But because the book takes the insular world of wannabe writers seriously enough to be worthy of satire in the first place, this material may already read like inside baseball to those who can’t sympathize with the plight of a David Foster Wallace-wannabe getting butterflies before the big coffee house reading. Even in a satirical fantasy, it’s hard to swallow details like a literary blog named Bladed Hyacinth, of which the narrator notes, “… if [it] says you’re over, you’re over.”
All of the wacky characters give the book a little flabbiness, even in a novel shorter than 300 pages. Part of the issue turns out to be Ollard, who, when we finally meet him, simply isn’t compelling as a villain and doesn’t amount to much more than a pile of “I want to watch the world burn” clichés.
Bushnell’s two main female characters pose a larger problem. They fall a little uncomfortably into tired “good girl/bad girl” tropes even while we can feel the author sweating to be more inclusive. (Billy’s sword-wielding medievalist mother sounds awesome, but she’s dead before any of the action takes place.) Despite Bushnell’s best efforts, the character of Denver, Billy’s filmmaker girlfriend, ends up being this story’s version of “the love interest.” She remains ethereal for most of the action, though she does step in at a climactic moment.
At least the “bad girl,” bisexual punk/hipster poet Elisa Mastic, gets more to do. She even calls Billy out on his bullshit in a speech that hammers home the novel’s theme of the badness (or perhaps the “weirdness”) lurking inside seemingly innocent puppy-dog liberal arts kids:
What I’m trying to say, Billy, is you seem like a gentle guy, a peaceful guy, a real nice guy, and I think you’ve worked hard to come across that way, but I think there’s a part of you, and maybe it’s part that you don’t look at that closely, that wants to be powerful and doesn’t give a good goddamn about anything else.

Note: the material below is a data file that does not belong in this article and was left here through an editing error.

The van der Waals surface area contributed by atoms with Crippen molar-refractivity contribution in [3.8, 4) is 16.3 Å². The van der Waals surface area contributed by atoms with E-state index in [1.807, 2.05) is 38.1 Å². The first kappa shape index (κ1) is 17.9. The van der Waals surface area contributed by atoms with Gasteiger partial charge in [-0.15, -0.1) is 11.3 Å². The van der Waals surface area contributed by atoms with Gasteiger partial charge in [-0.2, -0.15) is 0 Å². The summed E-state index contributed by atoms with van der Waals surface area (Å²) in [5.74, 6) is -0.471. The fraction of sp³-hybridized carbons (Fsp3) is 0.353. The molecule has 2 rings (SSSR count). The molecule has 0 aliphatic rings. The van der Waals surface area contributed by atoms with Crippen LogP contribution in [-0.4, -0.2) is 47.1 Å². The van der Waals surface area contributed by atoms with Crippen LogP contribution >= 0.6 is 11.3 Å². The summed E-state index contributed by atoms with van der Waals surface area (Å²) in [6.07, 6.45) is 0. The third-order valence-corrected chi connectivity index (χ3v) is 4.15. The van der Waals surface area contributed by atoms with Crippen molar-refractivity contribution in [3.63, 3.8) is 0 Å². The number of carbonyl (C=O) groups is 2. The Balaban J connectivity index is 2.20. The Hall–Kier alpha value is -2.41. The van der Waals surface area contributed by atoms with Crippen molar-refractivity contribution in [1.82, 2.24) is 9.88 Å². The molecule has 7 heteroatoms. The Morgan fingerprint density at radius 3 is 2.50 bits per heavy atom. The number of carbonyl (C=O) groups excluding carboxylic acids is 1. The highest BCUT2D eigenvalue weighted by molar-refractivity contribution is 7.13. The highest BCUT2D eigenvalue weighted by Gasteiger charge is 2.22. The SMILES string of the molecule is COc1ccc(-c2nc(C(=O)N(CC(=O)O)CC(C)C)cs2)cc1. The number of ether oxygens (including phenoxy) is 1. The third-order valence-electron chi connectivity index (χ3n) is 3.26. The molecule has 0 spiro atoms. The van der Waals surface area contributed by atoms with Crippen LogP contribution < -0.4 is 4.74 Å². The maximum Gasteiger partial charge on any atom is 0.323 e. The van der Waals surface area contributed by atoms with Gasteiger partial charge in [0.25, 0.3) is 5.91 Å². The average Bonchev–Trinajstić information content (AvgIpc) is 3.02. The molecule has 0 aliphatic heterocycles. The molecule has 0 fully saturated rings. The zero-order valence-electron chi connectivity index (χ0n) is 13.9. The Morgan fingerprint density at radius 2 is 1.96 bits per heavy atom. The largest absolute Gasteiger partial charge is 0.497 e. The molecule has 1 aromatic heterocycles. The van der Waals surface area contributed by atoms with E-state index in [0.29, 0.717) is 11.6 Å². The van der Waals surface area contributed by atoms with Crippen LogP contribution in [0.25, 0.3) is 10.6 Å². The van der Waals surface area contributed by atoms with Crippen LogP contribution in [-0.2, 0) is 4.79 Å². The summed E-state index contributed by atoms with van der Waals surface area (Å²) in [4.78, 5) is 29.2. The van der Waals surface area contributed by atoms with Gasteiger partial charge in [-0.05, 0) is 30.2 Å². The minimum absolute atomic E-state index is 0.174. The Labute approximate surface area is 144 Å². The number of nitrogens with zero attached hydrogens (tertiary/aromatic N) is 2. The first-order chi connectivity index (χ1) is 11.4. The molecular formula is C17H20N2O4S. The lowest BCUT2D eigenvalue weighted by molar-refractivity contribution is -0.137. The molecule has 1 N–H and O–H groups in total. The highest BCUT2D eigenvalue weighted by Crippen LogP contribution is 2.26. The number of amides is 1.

This bit alone suggests that Bushnell has a sense of where the beta males of his stunted generation stand—in denial. This could have been developed more into a welcome critique of male privilege. Instead it’s just there, in-between the magical battles and demonic shenanigans.
Elisa does possess some of the best scenes of the novel, including one haunting monologue about her own dalliance with inner evil. But Bushnell also adds a moment where Billy shamelessly ogles her ass, and it’s played in a depressingly straight “boys will be boys” fashion. That might have worked with a different tone—here it just comes off as creepy.
Reviews like this make me feel a bit like one of the book’s antagonists, the snotty online critic Anton Cirrus. To be fair, The Weirdness’ readability helps grant it some charm, and the flippant, cocksure prose moves quickly once all the characters start bouncing off one another and revealing bizarre things. The contrast between overly specific, verbose language with terse sentences like “They roll up to HQ” provokes a few chuckles. If the jokes were sharper, the pace tighter, the personalities more finely drawn, this might have been a fun, snarky, satirical romp.
We will almost certainly hear more from Bushnell, and not just because he chooses to end the book with an obvious setup for a sequel. It could be a sign of arrogance, but I prefer to think that he leaves himself room to grow.
I just hope he grows less clever and more interesting.
W.A. Hughes is a writer and blogger based in Boston.